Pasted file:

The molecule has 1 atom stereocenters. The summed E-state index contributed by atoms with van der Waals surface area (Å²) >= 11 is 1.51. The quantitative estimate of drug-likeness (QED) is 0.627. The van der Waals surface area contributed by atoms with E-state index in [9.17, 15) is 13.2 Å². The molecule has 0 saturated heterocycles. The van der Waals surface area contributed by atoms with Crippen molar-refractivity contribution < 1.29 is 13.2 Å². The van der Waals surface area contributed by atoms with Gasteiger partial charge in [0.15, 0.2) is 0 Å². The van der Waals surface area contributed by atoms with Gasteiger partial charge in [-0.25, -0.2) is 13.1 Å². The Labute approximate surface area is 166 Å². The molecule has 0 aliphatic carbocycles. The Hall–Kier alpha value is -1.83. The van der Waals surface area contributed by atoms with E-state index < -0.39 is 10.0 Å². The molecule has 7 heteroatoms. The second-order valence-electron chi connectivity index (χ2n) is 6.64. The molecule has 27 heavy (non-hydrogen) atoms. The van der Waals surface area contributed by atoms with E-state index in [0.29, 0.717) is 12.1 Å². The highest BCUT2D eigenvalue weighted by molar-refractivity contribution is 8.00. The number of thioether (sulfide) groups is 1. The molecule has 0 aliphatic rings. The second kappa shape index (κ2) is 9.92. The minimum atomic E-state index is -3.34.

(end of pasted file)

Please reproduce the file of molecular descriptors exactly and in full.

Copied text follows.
The molecule has 1 atom stereocenters. The summed E-state index contributed by atoms with van der Waals surface area (Å²) >= 11 is 1.51. The quantitative estimate of drug-likeness (QED) is 0.627. The van der Waals surface area contributed by atoms with E-state index in [9.17, 15) is 13.2 Å². The molecule has 0 saturated heterocycles. The van der Waals surface area contributed by atoms with Crippen molar-refractivity contribution < 1.29 is 13.2 Å². The van der Waals surface area contributed by atoms with Gasteiger partial charge in [0.15, 0.2) is 0 Å². The van der Waals surface area contributed by atoms with Gasteiger partial charge in [-0.25, -0.2) is 13.1 Å². The Labute approximate surface area is 166 Å². The molecule has 0 aliphatic carbocycles. The Hall–Kier alpha value is -1.83. The van der Waals surface area contributed by atoms with E-state index < -0.39 is 10.0 Å². The molecule has 7 heteroatoms. The second-order valence-electron chi connectivity index (χ2n) is 6.64. The molecule has 27 heavy (non-hydrogen) atoms. The van der Waals surface area contributed by atoms with E-state index in [0.29, 0.717) is 12.1 Å². The highest BCUT2D eigenvalue weighted by molar-refractivity contribution is 8.00. The number of thioether (sulfide) groups is 1. The molecule has 0 aliphatic rings. The second kappa shape index (κ2) is 9.92. The minimum atomic E-state index is -3.34.